Situat ions where using Aper ture pr ior i ty can be helpful :

    PORTRAITS

    • While taking por trait or

    c lose-up shots , you might

    want to keep the subject

    in focus and blur out the

    background by choosing

    a large aper ture (smal l f/

    number) .

    • Use f/1.8 or f/2.8 to achieve

    a shal low depth of f ie ld

    (blur background effect) .

    LOW LIGH

    Low l ight condit ion can make

    your photos underexposed.

    By opening the aper ture

    (select ing a smal ler aper ture

    value l ike f/1.8 ) , you can al low

    more l ight into the camera

    and capture a better-exposed

    photo.

  • A R T I S T A S S E T S G U I D E - R I S E A R T 15

    • While shoot ing landscapes

    or c i tyscapes, you might

    want to have both the

    foreground and the

    background in focus. This

    is only possible i f you use a

    smal l aper ture sett ing (high

    f/number) .

    • Use f/16 or f/22 to get a

    deep depth of f ie ld (more

    objects are in focus) .

    MIDDAY BRIGHT SUNLIGHT

    • I f you are shoot ing in broad

    dayl ight and are gett ing

    overexposed photos whi le

    shoot ing in automatic mode,

    you can reduce the aper ture

    s ize. This means that by

    using a higher aper ture

    number ( l ike f/16 ) , you can

    minimise the amount of

    l ight enter ing the camera.

    STUDIO | LANDSCAPE ( if you work outdoors)

  • A R T I S T A S S E T S G U I D E - R I S E A R T 16

    S H U T T E R P R I O R I T Y M O D E

    Shutter Prior ity mode al lows you to take charge of the shutter

    speed. Shutter speed is the durat ion at which the camera’s

    shutter remains open for l ight to enter the camera and be

    captured by the sensor. The slower the shutter speed is , the

    more the l ight is received by the image sensor. The faster the

    shutter speed, the less l ight would hit the image sensor.

    Situat ions to use Shutter Pr ior i ty Mode:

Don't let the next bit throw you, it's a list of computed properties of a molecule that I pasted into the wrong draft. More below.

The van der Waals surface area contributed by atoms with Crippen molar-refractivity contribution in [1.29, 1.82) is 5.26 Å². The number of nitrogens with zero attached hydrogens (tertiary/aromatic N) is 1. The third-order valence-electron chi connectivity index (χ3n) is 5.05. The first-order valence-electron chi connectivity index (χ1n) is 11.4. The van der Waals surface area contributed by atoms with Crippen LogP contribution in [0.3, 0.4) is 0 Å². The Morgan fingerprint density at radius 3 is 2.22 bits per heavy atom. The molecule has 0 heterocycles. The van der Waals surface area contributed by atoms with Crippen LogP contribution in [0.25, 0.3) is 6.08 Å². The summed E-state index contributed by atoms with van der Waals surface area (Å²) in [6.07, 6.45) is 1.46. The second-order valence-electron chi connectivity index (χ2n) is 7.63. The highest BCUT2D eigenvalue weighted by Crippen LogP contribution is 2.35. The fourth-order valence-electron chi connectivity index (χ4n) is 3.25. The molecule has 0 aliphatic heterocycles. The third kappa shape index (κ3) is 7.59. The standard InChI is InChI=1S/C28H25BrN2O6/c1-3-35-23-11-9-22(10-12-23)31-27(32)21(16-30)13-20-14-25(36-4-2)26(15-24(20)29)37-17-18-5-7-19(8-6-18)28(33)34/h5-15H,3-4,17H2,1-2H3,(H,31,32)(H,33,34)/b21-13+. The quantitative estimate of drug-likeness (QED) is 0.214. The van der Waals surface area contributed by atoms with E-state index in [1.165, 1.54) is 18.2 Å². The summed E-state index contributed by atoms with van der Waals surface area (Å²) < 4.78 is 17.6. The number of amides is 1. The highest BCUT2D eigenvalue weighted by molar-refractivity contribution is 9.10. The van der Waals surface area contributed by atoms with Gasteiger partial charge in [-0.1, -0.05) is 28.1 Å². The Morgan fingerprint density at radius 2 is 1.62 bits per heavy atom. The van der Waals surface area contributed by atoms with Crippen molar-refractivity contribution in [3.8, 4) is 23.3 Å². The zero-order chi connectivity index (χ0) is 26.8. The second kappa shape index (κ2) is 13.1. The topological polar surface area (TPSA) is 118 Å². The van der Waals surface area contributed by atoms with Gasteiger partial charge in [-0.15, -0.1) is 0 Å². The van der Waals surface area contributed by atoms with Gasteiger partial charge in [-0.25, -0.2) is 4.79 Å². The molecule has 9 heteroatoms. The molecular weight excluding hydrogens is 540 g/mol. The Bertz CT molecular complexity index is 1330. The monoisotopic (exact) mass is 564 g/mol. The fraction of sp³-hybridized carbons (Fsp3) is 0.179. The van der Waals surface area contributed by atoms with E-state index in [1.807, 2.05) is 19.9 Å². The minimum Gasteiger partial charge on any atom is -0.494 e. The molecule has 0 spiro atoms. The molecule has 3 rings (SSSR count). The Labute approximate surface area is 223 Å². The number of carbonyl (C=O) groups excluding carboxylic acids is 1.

• I f you want to freeze a fast-

    moving subject/object e .g. ,

    a drop of paint) you wi l l

    need to use a fast shutter

    speed in order to capture

    the moment.

    • A shutter speed of anything

    faster than 1/500th of a

    second is considered ideal

    for f reezing an object , but

    this may vary depending on

    the speed of the subject .

    Your camera wi l l adjust the

    required aper ture and ISO

    values. (You can set this in

    auto mode.)

    FREEZE A MOVING SUBJECT OR OBJECT

  • A R T I S T A S S E T S G U I D E - R I S E A R T 17

    SHOWING MOVEMENT

    • I f you want to capture

    movement (e .g. Someone

    walking in a studio) , you

    wi l l have to select a s low

    shutter speed so that

    the subject ’s movement

    is captured in the s ingle

    photo. To capture long

    exposure photos, you must

    use a tr ipod to avoid any

    camera shake.

    LOW LIGHT

    I f you are in low l ight

    condit ion, you might get

    underexposed photos whi le

    shoot ing in automatic mode.

    By s imply reducing the shutter

    speed (e.g. , from 1/200th to

    1/50th ) , you can al low more

    l ight into the camera and

    capture a wel l -exposed photo.

    BROAD DAYLIGHT

    • Shooting in broad dayl ight

    in automatic mode can

    result in overexposed

    photos. Here you should

    increase the shutter speed

    (e.g. , f rom 1/200th to

    1/1000th ) , and minimise the

    amount of l ight enter ing the

    camera body.

  • A R T I S T A S S E T S G U I D E - R I S E A R T 18

    ISO represents the sensor ’s sensit iv i ty to l ight . The lower the

    number the less sensit ive your camera is to l ight , and the less

    f i lm grain you wi l l have in the image.

    • Higher numbers mean your

    sensor becomes more

    sensit ive to l ight , which

    al lows you to use your

    camera in darker s i tuat ions

    without changing your

    shutter speed, aper ture or

    adding more l ights , result ing

    in a grainier image.

    • 100 ISO is general ly

    accepted as the ‘standard’

    ISO and wi l l g ive you cr isp

    shots (with l i t t le to no

    noise/grain) . I f possible ,

    keep your ISO under 200 at

    al l t imes .

    I S O

    100

    6400

  • A R T I S T A S S E T S G U I D E - R I S E A R T 19

    EXAMPLE IMAGES

  • A R T I S T A S S E T S G U I D E - R I S E A R T 20

  • A R T I S T A S S E T S G U I D E - R I S E A R T 21

  • A R T I S T A S S E T S G U I D E - R I S E A R T 22

  • I f you have any quest ion or need some help please contact us at

    [email protected]